Implementing the Medical Marijuana Initiative in Maine: An update
By Mike Reynolds

    In November, Maine voters passed by a convincing majority an expansion of the medical marijuana laws to include several more conditions and also introduce approved dispensaries to distribute cannabis.  Maine voters have initially approved medical marijuana in 1999, to help a variety of conditions, such as muscle spasms associated with MS, individuals with AIDS, individuals undergoing chemotherapy or radiation as a result of cancer.

The new law would expand the list of conditions to include people with ALS, or Lou Gerhig's Disease, as well as other conditions. The passage of the law by people's referendum made it possible for Governor Baldacci to appoint a Task Force of interested parties to advise the legislature about the implementation of this law and issue a report. After five meetings, where it was noted among the task force that "smoking was the only way to ingest marijuana" and the manufactuing process of a cannabis tincture required the use of an illegal form of alcohol.  Task force members did correct this information, and it is not exactally reassuring to know that the state employee "googled" for the tincture information, instead of consulting an homeopath within the state. The task force did not make any recommendations as to the number of dispensaries and did not endorse an amendment by Rep. Anne Haskell to consolidate the growing of cannabis by state sanctioned growers, with dispensaries being told to buy from the consolidated grow effort. The task force also placed no age limits on medical marijuana, but did require minors to have a parent's approval.  

On March 11,  a public hearing was held in Augusta, in which the room was full of the bill's supporters.  Most of the people were against the consolidated growing amendment, which died during the work session process held during the next week.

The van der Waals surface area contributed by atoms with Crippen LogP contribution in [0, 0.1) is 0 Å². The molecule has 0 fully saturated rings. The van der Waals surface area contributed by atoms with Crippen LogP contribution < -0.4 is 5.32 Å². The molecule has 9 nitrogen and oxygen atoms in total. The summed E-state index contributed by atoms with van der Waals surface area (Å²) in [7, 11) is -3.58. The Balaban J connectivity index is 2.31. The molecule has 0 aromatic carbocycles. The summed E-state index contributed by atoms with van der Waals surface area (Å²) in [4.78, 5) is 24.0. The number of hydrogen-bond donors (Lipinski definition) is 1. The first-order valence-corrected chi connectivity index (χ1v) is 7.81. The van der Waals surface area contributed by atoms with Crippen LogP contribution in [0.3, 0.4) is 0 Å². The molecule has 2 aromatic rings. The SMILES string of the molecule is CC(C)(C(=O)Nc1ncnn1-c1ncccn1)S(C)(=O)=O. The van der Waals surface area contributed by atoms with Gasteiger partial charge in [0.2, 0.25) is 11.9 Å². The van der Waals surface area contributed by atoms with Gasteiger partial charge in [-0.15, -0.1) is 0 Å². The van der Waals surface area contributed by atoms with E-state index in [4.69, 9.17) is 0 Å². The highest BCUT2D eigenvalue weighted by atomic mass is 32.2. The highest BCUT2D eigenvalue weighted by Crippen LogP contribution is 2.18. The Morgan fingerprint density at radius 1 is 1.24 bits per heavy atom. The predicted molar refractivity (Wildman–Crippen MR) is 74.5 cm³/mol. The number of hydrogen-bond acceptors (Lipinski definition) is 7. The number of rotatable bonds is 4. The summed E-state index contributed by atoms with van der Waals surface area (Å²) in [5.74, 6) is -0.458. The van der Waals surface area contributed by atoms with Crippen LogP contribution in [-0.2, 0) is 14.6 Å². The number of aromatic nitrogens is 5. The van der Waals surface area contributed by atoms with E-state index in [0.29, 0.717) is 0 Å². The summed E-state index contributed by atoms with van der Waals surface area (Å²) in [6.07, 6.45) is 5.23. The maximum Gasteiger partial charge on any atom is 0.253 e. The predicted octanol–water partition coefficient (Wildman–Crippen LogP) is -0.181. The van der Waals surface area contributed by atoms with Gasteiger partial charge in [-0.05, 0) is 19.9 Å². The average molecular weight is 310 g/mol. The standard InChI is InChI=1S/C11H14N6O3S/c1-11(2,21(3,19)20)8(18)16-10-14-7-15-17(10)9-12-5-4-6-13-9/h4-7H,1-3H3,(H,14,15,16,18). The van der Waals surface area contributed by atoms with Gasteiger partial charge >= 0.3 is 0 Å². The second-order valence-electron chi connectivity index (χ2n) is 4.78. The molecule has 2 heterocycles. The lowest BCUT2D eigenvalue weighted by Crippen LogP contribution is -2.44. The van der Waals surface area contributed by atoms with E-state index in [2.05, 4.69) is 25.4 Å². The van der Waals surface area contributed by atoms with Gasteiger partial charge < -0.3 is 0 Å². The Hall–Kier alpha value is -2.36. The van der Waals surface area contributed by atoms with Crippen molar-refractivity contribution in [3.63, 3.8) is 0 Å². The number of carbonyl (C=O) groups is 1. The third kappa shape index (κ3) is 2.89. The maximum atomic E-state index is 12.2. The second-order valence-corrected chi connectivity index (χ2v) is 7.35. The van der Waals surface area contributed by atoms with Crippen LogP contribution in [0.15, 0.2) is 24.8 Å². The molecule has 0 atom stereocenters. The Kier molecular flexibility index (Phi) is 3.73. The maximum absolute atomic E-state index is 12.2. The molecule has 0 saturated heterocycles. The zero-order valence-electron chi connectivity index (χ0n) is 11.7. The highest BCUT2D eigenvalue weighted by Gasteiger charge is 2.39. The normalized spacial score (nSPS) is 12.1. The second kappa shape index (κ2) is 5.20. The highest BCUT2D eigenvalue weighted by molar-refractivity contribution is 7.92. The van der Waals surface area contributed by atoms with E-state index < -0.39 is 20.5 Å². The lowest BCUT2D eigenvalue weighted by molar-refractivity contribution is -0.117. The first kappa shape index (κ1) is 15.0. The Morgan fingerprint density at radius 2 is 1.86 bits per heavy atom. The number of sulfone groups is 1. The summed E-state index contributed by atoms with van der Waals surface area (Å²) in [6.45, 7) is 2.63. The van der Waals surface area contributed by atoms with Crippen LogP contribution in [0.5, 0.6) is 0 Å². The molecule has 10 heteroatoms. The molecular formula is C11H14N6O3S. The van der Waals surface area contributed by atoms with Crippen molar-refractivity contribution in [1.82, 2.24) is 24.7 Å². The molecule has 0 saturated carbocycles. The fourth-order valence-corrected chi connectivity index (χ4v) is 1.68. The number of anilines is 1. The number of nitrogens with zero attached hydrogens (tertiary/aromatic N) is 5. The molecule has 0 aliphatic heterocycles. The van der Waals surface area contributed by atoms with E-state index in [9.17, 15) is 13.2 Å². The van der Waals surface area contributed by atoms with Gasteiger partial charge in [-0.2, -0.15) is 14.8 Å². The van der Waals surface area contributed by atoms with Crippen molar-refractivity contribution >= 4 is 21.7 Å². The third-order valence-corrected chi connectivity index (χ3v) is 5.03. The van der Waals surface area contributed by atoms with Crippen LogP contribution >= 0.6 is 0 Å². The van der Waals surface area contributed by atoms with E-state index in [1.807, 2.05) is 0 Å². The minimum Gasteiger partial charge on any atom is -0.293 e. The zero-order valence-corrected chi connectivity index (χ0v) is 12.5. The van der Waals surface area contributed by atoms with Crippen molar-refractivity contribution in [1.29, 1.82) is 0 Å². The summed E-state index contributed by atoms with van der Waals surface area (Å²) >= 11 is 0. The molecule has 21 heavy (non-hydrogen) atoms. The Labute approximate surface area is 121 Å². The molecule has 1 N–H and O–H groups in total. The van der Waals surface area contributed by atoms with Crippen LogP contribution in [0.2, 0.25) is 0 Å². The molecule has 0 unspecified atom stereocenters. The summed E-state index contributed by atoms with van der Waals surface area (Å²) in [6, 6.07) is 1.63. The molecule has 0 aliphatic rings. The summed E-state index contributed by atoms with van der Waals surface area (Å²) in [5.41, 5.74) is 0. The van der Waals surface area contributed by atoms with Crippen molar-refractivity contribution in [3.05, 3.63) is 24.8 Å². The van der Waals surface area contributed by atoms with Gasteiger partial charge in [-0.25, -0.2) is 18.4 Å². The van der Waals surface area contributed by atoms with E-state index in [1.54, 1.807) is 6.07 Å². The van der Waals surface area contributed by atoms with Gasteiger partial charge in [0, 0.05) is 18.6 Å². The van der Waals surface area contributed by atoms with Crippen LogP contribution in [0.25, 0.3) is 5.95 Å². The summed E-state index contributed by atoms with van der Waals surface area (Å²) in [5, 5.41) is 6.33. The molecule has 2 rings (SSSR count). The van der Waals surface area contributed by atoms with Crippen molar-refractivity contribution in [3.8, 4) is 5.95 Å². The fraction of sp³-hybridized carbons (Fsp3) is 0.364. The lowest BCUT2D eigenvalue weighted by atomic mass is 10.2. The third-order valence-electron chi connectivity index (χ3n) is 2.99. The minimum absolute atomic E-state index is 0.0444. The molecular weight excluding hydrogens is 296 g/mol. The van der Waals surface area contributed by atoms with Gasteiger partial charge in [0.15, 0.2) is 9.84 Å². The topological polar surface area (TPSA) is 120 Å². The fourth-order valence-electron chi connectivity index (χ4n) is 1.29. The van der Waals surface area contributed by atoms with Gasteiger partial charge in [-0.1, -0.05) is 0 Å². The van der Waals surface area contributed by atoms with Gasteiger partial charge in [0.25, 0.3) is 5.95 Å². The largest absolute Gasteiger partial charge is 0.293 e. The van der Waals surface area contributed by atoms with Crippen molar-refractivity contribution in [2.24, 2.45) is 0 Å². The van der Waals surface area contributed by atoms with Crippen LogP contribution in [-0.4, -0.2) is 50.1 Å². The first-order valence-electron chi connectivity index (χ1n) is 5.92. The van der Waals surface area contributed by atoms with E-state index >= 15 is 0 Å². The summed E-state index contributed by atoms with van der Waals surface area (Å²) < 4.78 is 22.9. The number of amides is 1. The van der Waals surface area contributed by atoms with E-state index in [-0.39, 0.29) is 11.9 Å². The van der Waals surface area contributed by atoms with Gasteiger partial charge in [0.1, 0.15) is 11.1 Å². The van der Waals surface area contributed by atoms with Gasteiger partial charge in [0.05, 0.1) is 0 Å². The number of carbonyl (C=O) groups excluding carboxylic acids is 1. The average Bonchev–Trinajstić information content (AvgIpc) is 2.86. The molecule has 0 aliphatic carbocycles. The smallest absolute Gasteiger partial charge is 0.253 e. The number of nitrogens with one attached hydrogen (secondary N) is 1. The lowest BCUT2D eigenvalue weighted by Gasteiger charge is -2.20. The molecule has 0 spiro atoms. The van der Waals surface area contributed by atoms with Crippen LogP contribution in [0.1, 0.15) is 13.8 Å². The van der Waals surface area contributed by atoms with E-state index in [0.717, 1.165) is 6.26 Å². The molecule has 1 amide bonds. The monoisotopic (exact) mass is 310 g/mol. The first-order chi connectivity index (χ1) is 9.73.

Unfortunately there were additional limits placed on the number of dispensaries which was not in any of the referendum language nor in the Task Force's recommendations. The number of dispensaries will be limited to eight, with the cost of the license going from 5,000 to 15,000 dollars for the first year. There is also an convoluted process to approve marijuana use for teens aged 13 to 17. This from a committee whose members openly worried about whenther opening dispensaries would "potentially have to worry about kidnappings because there were 600 kidnappings in Arizona" when the committee was discussing the history of legal dispensaries in New Mexico.  The law which was supposed to have dispensaries open by late spring given task force recommendations, may not see a dispensary open until the fall, due to the long process of rulemaking.  The amended law is going to be heard in the Maine House and Senate the week of April 1.

Mike Reynolds is the webmaster for Ability Maine and a freelance writer and legal Cannbis patient under the 1999 Maine law.